Discernible in last night’s statement from the RBA announcing unchanged policy was a sense of underlying comfort with the current situation down under. On global growth, the RBA expects a below-trend pace in 2012, although not a deep downturn. In particular, Chinese growth is moderating, but remains robust, whilst America is enjoying a moderate expansion. Domestically, growth is around trend, while underlying inflation is in the middle of the RBA’s 2-3% target band. Australia’s central bank remains acutely conscious of the significant structural change occurring in the economy, with investment in the mining sector still very strong while domestic consumption is weak. The latter is weighing heavily on both house prices and employment.
Looking ahead, the RBA clearly still has a bias towards easing. Although content to wait and see for now “should demand conditions weaken materially, the inflation outlook would provide scope for easier monetary policy”. Our view is that demand will remain tentative over coming months, helping to ease inflationary pressures further. As such, we would be very surprised if official rates were not reduced again before mid-year.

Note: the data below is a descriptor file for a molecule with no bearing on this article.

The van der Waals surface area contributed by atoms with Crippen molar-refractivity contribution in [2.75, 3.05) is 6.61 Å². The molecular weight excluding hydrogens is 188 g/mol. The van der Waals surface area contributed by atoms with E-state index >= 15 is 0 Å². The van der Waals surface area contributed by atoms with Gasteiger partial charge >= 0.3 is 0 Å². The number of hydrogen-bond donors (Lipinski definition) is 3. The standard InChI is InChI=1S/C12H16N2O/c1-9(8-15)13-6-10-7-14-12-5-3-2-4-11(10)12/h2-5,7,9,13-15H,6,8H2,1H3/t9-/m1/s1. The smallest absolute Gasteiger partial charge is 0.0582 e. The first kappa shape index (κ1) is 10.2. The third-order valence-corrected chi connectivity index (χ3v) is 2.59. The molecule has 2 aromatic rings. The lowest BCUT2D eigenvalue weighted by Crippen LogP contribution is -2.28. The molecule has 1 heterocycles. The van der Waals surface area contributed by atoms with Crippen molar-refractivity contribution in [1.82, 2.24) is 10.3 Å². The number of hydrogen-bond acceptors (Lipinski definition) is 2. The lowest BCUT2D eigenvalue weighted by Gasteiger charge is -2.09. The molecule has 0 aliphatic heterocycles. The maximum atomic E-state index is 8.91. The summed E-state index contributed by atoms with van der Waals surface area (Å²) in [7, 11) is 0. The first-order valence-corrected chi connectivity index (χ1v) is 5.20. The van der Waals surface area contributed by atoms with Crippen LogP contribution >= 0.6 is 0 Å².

Although the Aussie suffered overnight, it had little to do with the RBA’s decision to keep rates unchanged. After reaching 1.08 last Thursday, the AUD has been on the slide with some acute selling evident again overnight. The tone towards the Australian currency was not helped by some sabre-rattling from Israeli President Netanyahu and a suggestion from a PBOC adviser that the renminbi would probably not be allowed to appreciate much further for a while.
Suddenly, the Aussie is looking more vulnerable.